General Navigation (Gen Nav) covers topics and skills you will need for flying an aircraft such as charts, plotting, great circles, temperature, heights, and speed.
Despite some thinking that modern GPS navigation has rendered this topic outdated, it is still an important topic for any pilot to learn.
A good understanding of maths is needed for this subject as well as a Navigational Computer.
This is only meant as a guide to the General Navigation subject as it applies to the Bristol Groundschool ATPL theory course.
General Navigation Topics
Below is a look at the individual topics the Bristol Groundschool ATPL course breaks General Navigation into and some of the things you’ll learn about in each topic.
Directions and Coordinates
This topic includes learning about the Earth, the poles, latitude, and longitude, as well as calculations of latitude.
Coordinates and Distance
How distance is measured on Earth, and how distances relate to latitude and longitude.
Lines on the Earth
Direction, convergency, great circles, rhumb lines and conversion angles.
Magnetism and Compasses
The Molecular theory of magnetism, magnetic fields, the Earth’s magnetism, isogonals, magnetic and compass direction.
Scale and scale calculations, chart projections, distortions and usable area, great circles, rhumb lines and Lambert projection.
Mercator and Polar Stereo Projections
The polar stereographic projection, convergence, scale and Mercator’s projection.
Temperatures and Altitudes
Total air temperature (TAT), static air temperature (SAT), height, altimetry procedures and density altitude.
Glidepath Calculations and Speed
Glidepath calculations and speed, glideslopes as percentages, mach numbers and air miles versus ground miles.
Fuel calculations, other uses of the navigational computer and distance conversions.
Triangle of Velocities and Dead Reckoning
Heading, track and drift, wind calculations, wind finding, finding head and ground speed, average wind calculation, and finding track and ground speed.
Bearings, Q codes, relative bearings, symbols and charts and plotting distances.
Route planning, choice of ground features, plotting the chart, line features, locating identifiable landmarks, the navigation log, tracking errors, ground speed errors and speed adjustments.
More Techniques and MDR
Calculating top of decent and top of climb position, mental DR techniques, wind components, headwind and crosswind by trigonometry.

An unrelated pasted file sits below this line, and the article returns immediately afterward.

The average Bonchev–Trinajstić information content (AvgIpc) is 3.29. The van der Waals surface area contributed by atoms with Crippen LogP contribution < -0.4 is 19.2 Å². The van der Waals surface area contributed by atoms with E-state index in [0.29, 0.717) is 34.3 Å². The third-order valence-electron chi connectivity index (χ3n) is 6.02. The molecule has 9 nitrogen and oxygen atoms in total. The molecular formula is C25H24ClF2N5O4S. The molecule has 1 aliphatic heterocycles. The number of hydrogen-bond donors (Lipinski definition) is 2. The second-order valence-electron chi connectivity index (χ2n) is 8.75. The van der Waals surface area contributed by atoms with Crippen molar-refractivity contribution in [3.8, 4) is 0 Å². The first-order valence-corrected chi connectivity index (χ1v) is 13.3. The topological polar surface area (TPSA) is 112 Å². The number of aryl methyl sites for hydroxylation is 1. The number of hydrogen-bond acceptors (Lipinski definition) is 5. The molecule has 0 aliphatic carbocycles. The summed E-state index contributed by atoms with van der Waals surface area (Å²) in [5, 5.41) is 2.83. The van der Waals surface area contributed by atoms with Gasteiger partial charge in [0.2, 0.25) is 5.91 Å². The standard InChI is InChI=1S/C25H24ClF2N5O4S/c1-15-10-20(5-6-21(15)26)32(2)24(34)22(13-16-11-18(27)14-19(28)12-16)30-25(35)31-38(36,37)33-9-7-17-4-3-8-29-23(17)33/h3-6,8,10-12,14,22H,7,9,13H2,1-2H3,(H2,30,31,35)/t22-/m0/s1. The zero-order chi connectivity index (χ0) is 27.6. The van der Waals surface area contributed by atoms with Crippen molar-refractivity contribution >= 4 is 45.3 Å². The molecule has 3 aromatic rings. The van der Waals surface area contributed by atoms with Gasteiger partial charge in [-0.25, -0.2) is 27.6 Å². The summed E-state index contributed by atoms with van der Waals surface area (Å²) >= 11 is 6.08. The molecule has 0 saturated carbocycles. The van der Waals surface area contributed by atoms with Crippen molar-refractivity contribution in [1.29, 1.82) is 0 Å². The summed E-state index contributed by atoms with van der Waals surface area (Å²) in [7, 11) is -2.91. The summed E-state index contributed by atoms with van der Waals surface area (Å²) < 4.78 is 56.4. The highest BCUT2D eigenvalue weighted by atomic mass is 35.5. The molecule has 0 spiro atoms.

Solar System and Time
The solar system, Kepler’s law, the solar day, the year, local time calculations, the international date line, uses of LMT, sunrise, sunset and twilight.
General Navigation Exams
The exam for General Navigation lasts 2 hours and 15 minutes. You’ll have 55 multiple-choice questions to answer during this time, with the pass rate being 75%.
The EASA exams do not allow electronic navigational computers, only the mechanical type based on a circular slide rule.
An Example of a General Navigation Exam Question
This is an example of the type of question you may have in a General Navigation exam. For more questions like this one, visit the BGSonline question bank to start revising with over 15,000+ ATPL, CPL, IR and PPL questions. Subscriptions start from £23 for one month for access to ATPL/CPL questions.
Question: On a Direct Mercator chart, a rhumb line appears as a:
A) Straight line
B) Small circle concave to the nearer pole
C) Spiral curve
D) Curve convex to the nearer pole
Click to reveal the answer
The answer is A, straight line.
On a Direct Mercator chart meridians are parallel, equally spaced, straight lines.
Therefore, a straight line track crossing the meridians will cross them at the same angle, i.e. at a constant bearing.
Constant bearing tracks are Rhumb Line Tracks.
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BGS Video Library covers ATPL (A & H), and CPL (A & H) topics and subjects, including General Navigation.
Interested? Take a look at our webinar preview below of General Navigation – The Earth, Latitude & Longitude, Direction
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